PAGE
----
$10,439 - $14,423

2011 Honda Pilot Interior Review

Note: This interior review was created when the 2011 Honda Pilot was new.


Interior: 7.3

Reviewers like the Pilot’s large cabin, which features an adult-size third row and decent room for cargo with all seats in use. However, complaints still persist about the somewhat complicated center stack controls and the low-quality plastic materials.

  • "Fit and finish are generally up to class standards, though Pilot's interior is awash in cheap-looking hard-plastic trim. LX and EX's cloth upholstery looks nice and feels sturdy. EX-L and Touring's leather interior feels only slightly more upscale." -- Consumer Guide
  • "Where the new Pilot falls down is the materials and assembly of the dashboard. The plastics are hard and the textures look cheaper than those in a Honda Fit. Perhaps worst of all is the fit and placement of some the seams." -- Autoblog
  • "It seems quieter inside than the Highlander, and its thick-rimmed steering wheel and supportive seats make the Toyota's cockpit feel cheap by comparison." -- Automobile Magazine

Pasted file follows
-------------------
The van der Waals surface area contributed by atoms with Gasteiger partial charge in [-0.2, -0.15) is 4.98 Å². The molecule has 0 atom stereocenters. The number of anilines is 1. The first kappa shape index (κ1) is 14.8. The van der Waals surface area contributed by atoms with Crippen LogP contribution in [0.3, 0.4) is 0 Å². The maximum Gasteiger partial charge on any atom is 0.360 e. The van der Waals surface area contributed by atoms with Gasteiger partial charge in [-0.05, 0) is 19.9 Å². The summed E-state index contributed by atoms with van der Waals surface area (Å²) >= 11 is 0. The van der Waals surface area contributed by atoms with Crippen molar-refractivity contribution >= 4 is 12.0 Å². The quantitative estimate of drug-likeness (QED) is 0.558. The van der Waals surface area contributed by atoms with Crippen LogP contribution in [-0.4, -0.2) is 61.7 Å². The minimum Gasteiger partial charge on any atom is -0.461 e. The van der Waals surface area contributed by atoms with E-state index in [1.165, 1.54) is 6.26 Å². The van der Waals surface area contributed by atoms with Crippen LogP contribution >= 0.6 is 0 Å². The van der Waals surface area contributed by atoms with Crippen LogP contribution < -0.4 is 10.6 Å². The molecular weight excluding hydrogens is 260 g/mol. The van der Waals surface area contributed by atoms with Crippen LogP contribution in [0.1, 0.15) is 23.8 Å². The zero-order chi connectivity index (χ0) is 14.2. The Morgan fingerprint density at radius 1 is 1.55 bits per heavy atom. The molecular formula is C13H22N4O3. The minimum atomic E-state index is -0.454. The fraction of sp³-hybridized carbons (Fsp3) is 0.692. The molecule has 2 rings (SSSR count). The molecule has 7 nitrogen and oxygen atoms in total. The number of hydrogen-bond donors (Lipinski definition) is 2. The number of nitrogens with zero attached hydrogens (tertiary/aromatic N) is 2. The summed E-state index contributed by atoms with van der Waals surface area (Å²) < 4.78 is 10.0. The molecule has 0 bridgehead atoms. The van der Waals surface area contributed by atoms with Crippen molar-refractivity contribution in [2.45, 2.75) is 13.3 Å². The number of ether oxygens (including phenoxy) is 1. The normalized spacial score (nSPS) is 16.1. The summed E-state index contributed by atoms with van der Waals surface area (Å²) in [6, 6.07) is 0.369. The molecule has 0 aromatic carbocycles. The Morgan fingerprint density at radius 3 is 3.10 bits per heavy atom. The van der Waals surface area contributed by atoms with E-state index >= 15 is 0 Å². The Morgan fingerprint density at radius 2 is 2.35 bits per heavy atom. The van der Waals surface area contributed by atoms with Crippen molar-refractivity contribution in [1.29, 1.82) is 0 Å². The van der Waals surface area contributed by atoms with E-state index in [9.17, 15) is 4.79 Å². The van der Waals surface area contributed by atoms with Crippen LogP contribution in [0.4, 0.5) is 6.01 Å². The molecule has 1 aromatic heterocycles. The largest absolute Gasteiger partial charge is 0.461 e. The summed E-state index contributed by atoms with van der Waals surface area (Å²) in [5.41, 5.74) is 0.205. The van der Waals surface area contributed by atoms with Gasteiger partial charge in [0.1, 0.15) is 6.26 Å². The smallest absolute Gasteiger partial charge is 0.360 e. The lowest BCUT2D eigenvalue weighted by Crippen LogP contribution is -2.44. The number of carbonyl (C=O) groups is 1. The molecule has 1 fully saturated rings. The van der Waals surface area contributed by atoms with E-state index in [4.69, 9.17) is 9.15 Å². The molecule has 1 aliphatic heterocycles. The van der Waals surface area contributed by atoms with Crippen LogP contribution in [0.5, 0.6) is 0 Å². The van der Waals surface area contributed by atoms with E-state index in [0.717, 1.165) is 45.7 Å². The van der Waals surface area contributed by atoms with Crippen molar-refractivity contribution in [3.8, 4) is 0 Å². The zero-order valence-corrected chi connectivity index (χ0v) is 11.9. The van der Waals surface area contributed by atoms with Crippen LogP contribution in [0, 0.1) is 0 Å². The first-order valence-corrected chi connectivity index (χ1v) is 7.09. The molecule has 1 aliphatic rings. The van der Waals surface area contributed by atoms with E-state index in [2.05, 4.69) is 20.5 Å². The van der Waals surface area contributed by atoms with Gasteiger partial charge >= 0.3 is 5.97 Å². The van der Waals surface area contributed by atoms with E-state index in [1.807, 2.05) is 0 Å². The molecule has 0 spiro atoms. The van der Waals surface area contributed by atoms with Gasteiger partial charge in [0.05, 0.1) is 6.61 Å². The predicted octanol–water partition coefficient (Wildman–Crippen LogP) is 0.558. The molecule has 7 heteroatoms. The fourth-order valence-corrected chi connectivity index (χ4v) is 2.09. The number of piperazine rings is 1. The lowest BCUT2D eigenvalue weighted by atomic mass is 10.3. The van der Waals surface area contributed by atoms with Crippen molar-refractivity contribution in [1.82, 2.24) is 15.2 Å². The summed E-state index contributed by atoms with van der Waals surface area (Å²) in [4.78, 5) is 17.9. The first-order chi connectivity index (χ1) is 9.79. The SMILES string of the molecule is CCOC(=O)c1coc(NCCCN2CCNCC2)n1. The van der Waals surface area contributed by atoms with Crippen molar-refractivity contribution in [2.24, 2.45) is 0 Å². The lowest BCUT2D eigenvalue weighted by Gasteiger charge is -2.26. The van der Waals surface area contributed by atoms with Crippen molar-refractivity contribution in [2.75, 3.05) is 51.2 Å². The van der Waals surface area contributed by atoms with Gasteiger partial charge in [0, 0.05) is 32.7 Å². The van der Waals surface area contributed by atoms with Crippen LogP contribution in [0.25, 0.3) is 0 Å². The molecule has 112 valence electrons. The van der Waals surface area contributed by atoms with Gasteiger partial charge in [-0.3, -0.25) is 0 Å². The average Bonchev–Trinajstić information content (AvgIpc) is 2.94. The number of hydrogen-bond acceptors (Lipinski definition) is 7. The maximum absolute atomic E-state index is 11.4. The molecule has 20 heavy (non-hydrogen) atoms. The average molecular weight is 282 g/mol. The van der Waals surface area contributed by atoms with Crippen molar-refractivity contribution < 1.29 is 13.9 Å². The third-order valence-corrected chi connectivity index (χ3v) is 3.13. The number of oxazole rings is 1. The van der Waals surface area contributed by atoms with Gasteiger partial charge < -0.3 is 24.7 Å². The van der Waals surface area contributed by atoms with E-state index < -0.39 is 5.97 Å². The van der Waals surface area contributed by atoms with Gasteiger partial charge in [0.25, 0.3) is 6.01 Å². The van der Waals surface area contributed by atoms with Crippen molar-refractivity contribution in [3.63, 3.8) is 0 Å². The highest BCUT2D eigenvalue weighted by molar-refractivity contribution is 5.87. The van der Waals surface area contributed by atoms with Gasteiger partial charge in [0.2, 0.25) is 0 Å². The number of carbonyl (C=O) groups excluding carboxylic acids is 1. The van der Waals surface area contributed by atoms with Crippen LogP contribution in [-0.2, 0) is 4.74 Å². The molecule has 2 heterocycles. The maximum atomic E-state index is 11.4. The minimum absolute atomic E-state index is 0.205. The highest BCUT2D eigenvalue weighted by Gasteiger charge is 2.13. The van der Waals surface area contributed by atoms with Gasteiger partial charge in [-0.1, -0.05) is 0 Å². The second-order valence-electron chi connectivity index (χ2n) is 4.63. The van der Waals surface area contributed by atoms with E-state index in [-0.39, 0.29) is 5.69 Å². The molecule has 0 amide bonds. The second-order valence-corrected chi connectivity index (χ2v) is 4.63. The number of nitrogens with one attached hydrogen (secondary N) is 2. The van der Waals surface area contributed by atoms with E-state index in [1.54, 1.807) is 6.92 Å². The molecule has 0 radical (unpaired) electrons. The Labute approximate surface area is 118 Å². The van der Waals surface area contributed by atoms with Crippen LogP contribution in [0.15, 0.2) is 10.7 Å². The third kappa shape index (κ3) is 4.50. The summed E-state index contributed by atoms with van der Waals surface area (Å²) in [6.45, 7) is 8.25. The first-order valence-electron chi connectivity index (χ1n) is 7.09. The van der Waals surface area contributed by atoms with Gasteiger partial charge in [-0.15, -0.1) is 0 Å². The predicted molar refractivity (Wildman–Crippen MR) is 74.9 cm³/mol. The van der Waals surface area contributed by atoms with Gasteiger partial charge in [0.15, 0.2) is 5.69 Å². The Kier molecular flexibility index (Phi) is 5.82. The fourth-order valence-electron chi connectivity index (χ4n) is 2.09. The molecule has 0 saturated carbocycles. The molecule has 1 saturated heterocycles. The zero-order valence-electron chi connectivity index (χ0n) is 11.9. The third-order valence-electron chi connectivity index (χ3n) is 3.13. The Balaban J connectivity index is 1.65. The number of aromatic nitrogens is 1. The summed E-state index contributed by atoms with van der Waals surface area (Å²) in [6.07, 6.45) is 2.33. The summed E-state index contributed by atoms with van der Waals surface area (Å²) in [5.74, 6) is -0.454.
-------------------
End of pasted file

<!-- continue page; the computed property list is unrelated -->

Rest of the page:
• "The…Honda Pilot's interior layout is rugged-looking, in keeping with the boxy exterior. However, as in the Accord, the Pilot's center stack is littered with small buttons that take awhile to get used to. Materials quality isn't that great either -- in contrast to the Veracruz's almost Lexus-like dash, for example, the Pilot's consists of roughly grained hard plastic." -- Edmunds

First- and Second-Row Seats

The Pilot’s first and second rows are spacious enough for most reviewers. However, a few of them complain that the padding in the seats is too firm. A major advantage is that the Pilot comes with LATCH (lower anchors and tethers for children) in all three second-row seating positions. Most other SUVs offer two LATCH positions only.

Power adjustment for the driver seat is standard on EX models and up, while power adjustment for the passenger seat comes only on EX-L and Touring models. EX-L and Touring models also get leather-trimmed upholstery and heated front seats.

  • "The Pilot's front bucket seats have moderately firm cushioning that proved comfortable during the four-plus hours I spent driving and riding in the SUV." -- Cars.com
  • "Although the leather front seats have adequate support, the padding is extremely firm, which may prove uncomfortable for some passengers." -- Velocity Journal